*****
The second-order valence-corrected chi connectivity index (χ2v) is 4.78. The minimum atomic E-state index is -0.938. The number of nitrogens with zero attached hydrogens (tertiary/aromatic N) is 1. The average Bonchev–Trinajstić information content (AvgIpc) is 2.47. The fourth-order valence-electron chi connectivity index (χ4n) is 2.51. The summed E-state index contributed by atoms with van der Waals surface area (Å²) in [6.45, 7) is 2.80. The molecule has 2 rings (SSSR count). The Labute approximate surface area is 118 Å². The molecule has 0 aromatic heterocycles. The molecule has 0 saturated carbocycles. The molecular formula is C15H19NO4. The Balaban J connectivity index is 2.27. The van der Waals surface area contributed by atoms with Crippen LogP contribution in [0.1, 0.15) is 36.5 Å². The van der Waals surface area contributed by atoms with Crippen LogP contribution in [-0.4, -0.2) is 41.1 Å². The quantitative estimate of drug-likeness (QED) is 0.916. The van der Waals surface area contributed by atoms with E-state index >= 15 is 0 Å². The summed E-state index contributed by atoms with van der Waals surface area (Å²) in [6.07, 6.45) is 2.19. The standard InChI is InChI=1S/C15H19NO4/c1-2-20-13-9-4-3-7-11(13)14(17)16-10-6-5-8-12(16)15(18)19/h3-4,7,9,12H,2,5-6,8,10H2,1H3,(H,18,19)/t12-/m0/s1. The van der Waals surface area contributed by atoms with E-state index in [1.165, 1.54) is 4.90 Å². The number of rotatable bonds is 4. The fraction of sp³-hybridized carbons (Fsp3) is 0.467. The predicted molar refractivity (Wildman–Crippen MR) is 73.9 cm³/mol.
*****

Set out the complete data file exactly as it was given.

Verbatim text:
The second-order valence-corrected chi connectivity index (χ2v) is 4.78. The minimum atomic E-state index is -0.938. The number of nitrogens with zero attached hydrogens (tertiary/aromatic N) is 1. The average Bonchev–Trinajstić information content (AvgIpc) is 2.47. The fourth-order valence-electron chi connectivity index (χ4n) is 2.51. The summed E-state index contributed by atoms with van der Waals surface area (Å²) in [6.45, 7) is 2.80. The molecule has 2 rings (SSSR count). The Labute approximate surface area is 118 Å². The molecule has 0 aromatic heterocycles. The molecule has 0 saturated carbocycles. The molecular formula is C15H19NO4. The Balaban J connectivity index is 2.27. The van der Waals surface area contributed by atoms with Crippen LogP contribution in [0.1, 0.15) is 36.5 Å². The van der Waals surface area contributed by atoms with Crippen LogP contribution in [-0.4, -0.2) is 41.1 Å². The quantitative estimate of drug-likeness (QED) is 0.916. The van der Waals surface area contributed by atoms with E-state index >= 15 is 0 Å². The summed E-state index contributed by atoms with van der Waals surface area (Å²) in [6.07, 6.45) is 2.19. The standard InChI is InChI=1S/C15H19NO4/c1-2-20-13-9-4-3-7-11(13)14(17)16-10-6-5-8-12(16)15(18)19/h3-4,7,9,12H,2,5-6,8,10H2,1H3,(H,18,19)/t12-/m0/s1. The van der Waals surface area contributed by atoms with E-state index in [1.165, 1.54) is 4.90 Å². The number of rotatable bonds is 4. The fraction of sp³-hybridized carbons (Fsp3) is 0.467. The predicted molar refractivity (Wildman–Crippen MR) is 73.9 cm³/mol.